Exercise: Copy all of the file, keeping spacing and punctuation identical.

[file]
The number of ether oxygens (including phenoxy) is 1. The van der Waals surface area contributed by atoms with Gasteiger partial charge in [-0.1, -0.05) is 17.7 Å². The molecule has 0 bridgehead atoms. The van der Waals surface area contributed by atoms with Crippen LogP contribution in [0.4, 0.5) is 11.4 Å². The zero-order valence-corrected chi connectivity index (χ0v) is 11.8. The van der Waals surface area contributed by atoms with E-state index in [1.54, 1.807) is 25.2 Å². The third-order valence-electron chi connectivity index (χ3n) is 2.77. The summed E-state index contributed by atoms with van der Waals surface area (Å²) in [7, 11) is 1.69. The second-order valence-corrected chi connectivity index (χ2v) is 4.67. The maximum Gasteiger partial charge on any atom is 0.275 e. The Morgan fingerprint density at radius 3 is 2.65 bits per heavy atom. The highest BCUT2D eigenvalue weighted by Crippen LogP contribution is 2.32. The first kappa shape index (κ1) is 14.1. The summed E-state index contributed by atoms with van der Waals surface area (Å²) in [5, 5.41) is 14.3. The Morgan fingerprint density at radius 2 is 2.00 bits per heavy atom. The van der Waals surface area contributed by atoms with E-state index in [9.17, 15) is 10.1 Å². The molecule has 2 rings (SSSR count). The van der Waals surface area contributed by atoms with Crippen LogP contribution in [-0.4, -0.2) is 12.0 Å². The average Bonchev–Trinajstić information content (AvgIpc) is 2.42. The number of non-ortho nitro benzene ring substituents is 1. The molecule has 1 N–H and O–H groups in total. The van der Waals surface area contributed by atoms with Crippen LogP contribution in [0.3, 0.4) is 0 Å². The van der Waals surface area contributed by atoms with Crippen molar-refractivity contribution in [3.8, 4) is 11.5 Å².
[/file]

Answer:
The number of ether oxygens (including phenoxy) is 1. The van der Waals surface area contributed by atoms with Gasteiger partial charge in [-0.1, -0.05) is 17.7 Å². The molecule has 0 bridgehead atoms. The van der Waals surface area contributed by atoms with Crippen LogP contribution in [0.4, 0.5) is 11.4 Å². The zero-order valence-corrected chi connectivity index (χ0v) is 11.8. The van der Waals surface area contributed by atoms with E-state index in [1.54, 1.807) is 25.2 Å². The third-order valence-electron chi connectivity index (χ3n) is 2.77. The summed E-state index contributed by atoms with van der Waals surface area (Å²) in [7, 11) is 1.69. The second-order valence-corrected chi connectivity index (χ2v) is 4.67. The maximum Gasteiger partial charge on any atom is 0.275 e. The Morgan fingerprint density at radius 3 is 2.65 bits per heavy atom. The highest BCUT2D eigenvalue weighted by Crippen LogP contribution is 2.32. The first kappa shape index (κ1) is 14.1. The summed E-state index contributed by atoms with van der Waals surface area (Å²) in [5, 5.41) is 14.3. The Morgan fingerprint density at radius 2 is 2.00 bits per heavy atom. The van der Waals surface area contributed by atoms with E-state index in [9.17, 15) is 10.1 Å². The molecule has 2 rings (SSSR count). The van der Waals surface area contributed by atoms with Crippen LogP contribution in [-0.4, -0.2) is 12.0 Å². The average Bonchev–Trinajstić information content (AvgIpc) is 2.42. The number of non-ortho nitro benzene ring substituents is 1. The molecule has 1 N–H and O–H groups in total. The van der Waals surface area contributed by atoms with Crippen LogP contribution in [0.3, 0.4) is 0 Å². The van der Waals surface area contributed by atoms with Crippen molar-refractivity contribution in [3.8, 4) is 11.5 Å².